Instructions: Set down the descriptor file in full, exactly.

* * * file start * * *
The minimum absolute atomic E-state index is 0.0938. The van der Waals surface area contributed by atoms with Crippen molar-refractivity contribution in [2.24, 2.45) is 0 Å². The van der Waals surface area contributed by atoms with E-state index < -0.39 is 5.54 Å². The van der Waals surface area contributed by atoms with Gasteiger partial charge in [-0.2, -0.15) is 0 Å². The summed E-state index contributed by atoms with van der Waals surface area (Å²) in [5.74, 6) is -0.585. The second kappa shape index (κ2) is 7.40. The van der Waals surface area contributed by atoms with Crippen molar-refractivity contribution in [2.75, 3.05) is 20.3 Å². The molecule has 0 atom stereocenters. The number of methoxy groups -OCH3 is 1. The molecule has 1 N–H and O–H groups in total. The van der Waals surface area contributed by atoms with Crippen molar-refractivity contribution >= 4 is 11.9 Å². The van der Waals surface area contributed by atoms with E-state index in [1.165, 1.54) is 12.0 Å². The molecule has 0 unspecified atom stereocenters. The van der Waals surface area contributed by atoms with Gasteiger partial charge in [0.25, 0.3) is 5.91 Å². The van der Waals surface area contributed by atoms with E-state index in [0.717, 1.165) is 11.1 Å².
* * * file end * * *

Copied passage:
The minimum absolute atomic E-state index is 0.0938. The van der Waals surface area contributed by atoms with Crippen molar-refractivity contribution in [2.24, 2.45) is 0 Å². The van der Waals surface area contributed by atoms with E-state index < -0.39 is 5.54 Å². The van der Waals surface area contributed by atoms with Gasteiger partial charge in [-0.2, -0.15) is 0 Å². The summed E-state index contributed by atoms with van der Waals surface area (Å²) in [5.74, 6) is -0.585. The second kappa shape index (κ2) is 7.40. The van der Waals surface area contributed by atoms with Crippen molar-refractivity contribution in [2.75, 3.05) is 20.3 Å². The molecule has 0 atom stereocenters. The number of methoxy groups -OCH3 is 1. The molecule has 1 N–H and O–H groups in total. The van der Waals surface area contributed by atoms with Crippen molar-refractivity contribution >= 4 is 11.9 Å². The van der Waals surface area contributed by atoms with E-state index in [1.165, 1.54) is 12.0 Å². The molecule has 0 unspecified atom stereocenters. The van der Waals surface area contributed by atoms with Gasteiger partial charge in [0.25, 0.3) is 5.91 Å². The van der Waals surface area contributed by atoms with E-state index in [0.717, 1.165) is 11.1 Å².